David Sokol violated Berkshire Hathaway Inc. (BRK/A)’s insider-trading rules and misled the company about his personal stake in Lubrizol Corp. (LZ), which he recommended as a takeover target to Chairman Warren Buffett, the firm said.
Berkshire will cooperate with any government investigations related to Sokol’s Lubrizol transactions and weigh suing the former manager to recover his trading profits, according to a report from Omaha, Nebraska-based Berkshire’s audit committee.
Sokol’s purchase of about $10 million in Lubrizol stock while facilitating Buffett’s deal to buy the lubricant maker “violated company policies, including Berkshire Hathaway’s Code of Business Conduct and Ethics and its insider-trading policies and procedures,” according to the report.
Buffett, 80, is facing questions about his oversight of managers and criticism for not condemning the stock trading that preceded Sokol’s resignation from Berkshire. Buffett had said March 30 in announcing Sokol’s departure that he didn’t believe the trades were unlawful.
“They’re throwing Sokol under the bus,” said Stephen Bainbridge, a professor at the UCLA School of Law who has written and taught about corporate governance.
Sokol, 54, told Buffett in January he had a stake in Lubrizol, which the billionaire chairman took to mean that Sokol had been following the company as a shareholder and then deemed it a takeover candidate, the audit committee found. Buffett didn’t realize until March 14, when the $9 billion deal was announced, that investment bankers at Citigroup Inc. had brought Wickliffe, Ohio-based Lubrizol to Sokol’s attention as a potential target, according to the report.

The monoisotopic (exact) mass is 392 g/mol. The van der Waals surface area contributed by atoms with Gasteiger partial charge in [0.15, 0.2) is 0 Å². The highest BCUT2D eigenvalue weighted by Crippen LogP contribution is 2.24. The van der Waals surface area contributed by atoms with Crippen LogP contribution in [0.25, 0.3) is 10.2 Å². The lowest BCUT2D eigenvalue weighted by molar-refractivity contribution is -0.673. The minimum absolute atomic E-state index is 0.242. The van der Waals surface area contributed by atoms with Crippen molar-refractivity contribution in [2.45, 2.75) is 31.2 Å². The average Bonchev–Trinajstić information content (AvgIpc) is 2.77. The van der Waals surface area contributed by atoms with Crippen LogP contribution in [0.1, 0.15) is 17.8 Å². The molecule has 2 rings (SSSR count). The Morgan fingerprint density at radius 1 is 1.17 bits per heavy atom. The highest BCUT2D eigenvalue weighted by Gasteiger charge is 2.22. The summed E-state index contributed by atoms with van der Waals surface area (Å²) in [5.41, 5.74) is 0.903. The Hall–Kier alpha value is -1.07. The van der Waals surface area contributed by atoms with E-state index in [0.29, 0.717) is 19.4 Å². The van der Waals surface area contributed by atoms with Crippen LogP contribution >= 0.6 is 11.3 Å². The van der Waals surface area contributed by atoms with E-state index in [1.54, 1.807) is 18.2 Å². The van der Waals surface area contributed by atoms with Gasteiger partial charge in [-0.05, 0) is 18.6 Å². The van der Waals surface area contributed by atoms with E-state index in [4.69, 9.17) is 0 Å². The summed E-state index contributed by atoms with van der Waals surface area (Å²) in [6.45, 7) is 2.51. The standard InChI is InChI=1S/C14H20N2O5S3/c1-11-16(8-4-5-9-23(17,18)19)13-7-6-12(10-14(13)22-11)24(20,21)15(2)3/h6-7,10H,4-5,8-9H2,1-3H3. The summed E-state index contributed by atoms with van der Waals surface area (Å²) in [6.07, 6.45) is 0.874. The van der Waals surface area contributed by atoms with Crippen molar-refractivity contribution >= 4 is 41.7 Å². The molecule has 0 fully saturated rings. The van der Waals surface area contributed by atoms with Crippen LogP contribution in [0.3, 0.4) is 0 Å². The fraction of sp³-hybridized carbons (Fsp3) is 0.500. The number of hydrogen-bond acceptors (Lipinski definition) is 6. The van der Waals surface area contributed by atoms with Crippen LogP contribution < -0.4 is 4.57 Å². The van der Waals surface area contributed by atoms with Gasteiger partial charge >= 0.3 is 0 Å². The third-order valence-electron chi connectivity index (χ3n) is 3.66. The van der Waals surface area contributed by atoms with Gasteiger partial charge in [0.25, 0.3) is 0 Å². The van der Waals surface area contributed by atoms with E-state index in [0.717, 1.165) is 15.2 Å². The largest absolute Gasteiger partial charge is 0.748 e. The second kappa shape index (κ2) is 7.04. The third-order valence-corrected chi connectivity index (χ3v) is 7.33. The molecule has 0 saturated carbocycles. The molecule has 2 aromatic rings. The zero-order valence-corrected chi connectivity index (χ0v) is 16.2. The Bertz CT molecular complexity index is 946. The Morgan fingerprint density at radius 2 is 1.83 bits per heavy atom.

Sokol’s “misleadingly incomplete disclosures to Berkshire Hathaway senior management concerning those purchases violated the duty of candor he owed the company,” according to the report.
Buffett learned of Citigroup’s role introducing Sokol to Lubrizol only when a representative from the bank called to congratulate him on the deal, according to the report. Sokol told CNBC last month that he did nothing wrong. Attempts to reach Sokol for comment weren’t immediately successful.
‘Gloves are Off’
“The gloves are off,” said Michael Yoshikami, chief investment strategist at Berkshire shareholder YCMNet Advisors. Buffett’s “response was benevolent, and now the audit committee is coming back and saying, ‘You might be benevolent but, as a protector of the values of the firm, we don’t think benevolence is appropriate.’”
Sokol joined Berkshire in 2000 when he sold MidAmerican Energy Holdings Co., which he led, to Buffett for about $9 billion. Under Berkshire, Sokol retained a minority equity stake in MidAmerican and expanded the unit by buying a natural gas pipeline and power producers in California and the U.K.
Buffett had sent Sokol to China to scout an investment in carmaker BYD Co. and tasked the executive with the turnaround of NetJets Inc., Berkshire’s luxury-flight unit. Buffett biographer Andrew Kilpatrick had said Sokol was the most likely candidate to replace the billionaire as chief executive officer.
Sokol told Buffett before the March 30 statement that he hadn’t hoped to become CEO, according to the report. Sokol made the statement when given an opportunity to review a draft of Buffett’s comments for accuracy.
The draft had a passage, which Buffett excluded from the eventual report, “that implied that Mr. Sokol had resigned because he must have known the Lubrizol trades would likely hurt his chances of being Mr. Buffett’s successor,” according to the report.
Buffett said March 14 he would pay $135 a share for Lubrizol, compared with the closing price of $105.44 on the New York Stock Exchange in the last trading day before the announcement. Sokol’s investment may have given him a profit of about $3 million, according to Buffett’s disclosure and data compiled by Bloomberg.
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